Three questions for … Shune Kimura, Tuskegee VBMA president

The stories told by the veterinary students I meet never fail to fascinate me. I never expected one to include a reference to a practice in Zambia, but by now I shouldn’t be at all surprised at the wide range of experiences today’s students bring with them.

And with that, meet our next featured veterinary student: Shune Kimura of the School of Veterinary Medicine at Tuskegee University. A member of the class of 2017, he’s also president of the Tuskegee VBMA chapter.

What drew you to veterinary medicine?

It’s hard to find one moment that drew me to veterinary medicine. I started volunteering at the Showgrounds Veterinary Clinic in Lusaka, Zambia in an effort to convince myself that veterinary medicine was not what I wanted to do. That successfully backfired, thanks to Dr. Liza Oparaocha and Dr. Julie Hoag. However, in spite of the constant cliché of having always loved animals, what fueled my desire to pursue this profession was the relational opportunities with people.

One of my mentors, Dr. Arhonda Johnson, is a 2002 Tuskegee graduate based in Atlanta. In the three years that I was working in her clinic I was inspired by her passion in serving people. In the exam room and behind it, her passion for people was evident whether it was treating patients, talking with clients, or working with the hospital staff. I benefited so much from her mentoring me. Dr. Johnson and the fellow Tuskegee alumni I have met from working there drew me to apply to Tuskegee. Even now, I am awed by the opportunities to connect with so many different kinds of people. For a “small” profession, veterinary medicine is indeed awe-inspiring. There is always something new to learn, there are so many places we can be, and so many people we can serve.

Our field is a diverse, passionate, honest, and humble profession. No two veterinarians will ever have the same story, and to each and every one of us, the adventures that lie ahead are truly exciting. Who wouldn’t want to be in veterinary medicine?

Shune KimuraDo you think new veterinarians will face different challenges than in previous generations and if so, what are you doing now to meet those challenges?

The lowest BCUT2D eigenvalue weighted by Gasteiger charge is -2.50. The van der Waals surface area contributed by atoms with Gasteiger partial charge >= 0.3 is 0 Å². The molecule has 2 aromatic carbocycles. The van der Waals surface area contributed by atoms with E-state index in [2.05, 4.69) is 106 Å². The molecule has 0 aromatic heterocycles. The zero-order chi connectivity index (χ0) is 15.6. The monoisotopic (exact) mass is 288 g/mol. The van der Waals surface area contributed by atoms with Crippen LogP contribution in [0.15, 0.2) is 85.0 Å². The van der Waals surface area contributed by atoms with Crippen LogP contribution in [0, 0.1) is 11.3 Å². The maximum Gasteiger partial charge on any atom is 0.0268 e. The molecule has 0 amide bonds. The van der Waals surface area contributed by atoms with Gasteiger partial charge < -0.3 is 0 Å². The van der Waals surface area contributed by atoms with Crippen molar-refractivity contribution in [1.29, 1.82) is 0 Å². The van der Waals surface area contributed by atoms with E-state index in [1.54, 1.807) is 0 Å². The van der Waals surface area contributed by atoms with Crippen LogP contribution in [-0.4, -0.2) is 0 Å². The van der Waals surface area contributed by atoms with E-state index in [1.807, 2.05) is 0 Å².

As upcoming vets, we face a variety of new challenges. Two challenges that immediately come to mind are the fast-paced dissemination of information and the public perception of veterinarians as “pet doctors.”

Fast dissemination of media is highly beneficial for bringing practices to forefronts, and increasing awareness of public health and client education; however, it also poses dangers. For example, as resourceful as we can be when it comes to finding information online, the incomplete education from “Dr. Google” will never come close to the education we receive. The Internet has also made our world smaller. Social media is a wonderful tool, but now, even in the smallest practices, the entire world can be watching our every move. Additionally, cyber-bullying  will test our passion for our profession all the more.

I appreciate the role the Veterinary Business Management Association (VBMA) has taken to prepare me for this. Indeed, “Forewarned is forearmed.” Having had opportunities to listen to prominent speakers such as, Dr. Dani McVety, Dr. Mary Gardner, Dr. Andy Roark and many others, has been integral to building my knowledge of the media and relational challenges that we will face as veterinarians. They have highlighted the importance of social media, relational competence, and other business skills to communicate to our clients and colleagues with humility and clarity. The Business Certificate Program offered by the VBMA is also a great addition to our veterinary education, complementing and furthering ways that we as veterinarians in any field can succeed.

With pet owners coming to an all time high, there has been a prominent perception of veterinarians as “luxury good providers” without taking into account the variety of fields we are involved in — public health, food animal safety, mixed animal medicine, and so on. (See “The veterinary profession and precarious values.” Coming from the city, early on, I was also guilty of the belief that a veterinarian “just treats pets.” As important as clinical medicine is, the homogeneous stereotype that others can have of us can deeply undermine the importance and value of the other vast aspects of our profession.

I think the best way that I have prepared to meet this challenge is exploring the various fields that exist in veterinary medicine. My love for this profession never ceases expanding, even in my third year of veterinary school. Being involved in other extra-curriculars, in addition to VBMA, such as Internal Medicine, AAEP, AABP, and others constantly broaden my horizons. My first year as a veterinary student in Tuskegee and the Georgia Veterinary Scholars Program during the summer have given me opportunities to be exposed to the theme of “One Health,” and to me this is the greatest argument for advocating veterinary medicine.

Can you tell us one thing about you that would surprise your future veterinary colleagues?

“I’m a ramblin’ wreck from Georgia Tech and a helluva engineer!” Medicine (human and animal) was very far from my list of prospective careers when I started my undergraduate degree earning a Bachelor’s in Biomedical Engineering. However, slowly but surely, I was drawn into the biological sciences, and here I am today!

Thanks, Shune! I look forward to seeing what the future brings you. I know it’ll be interesting!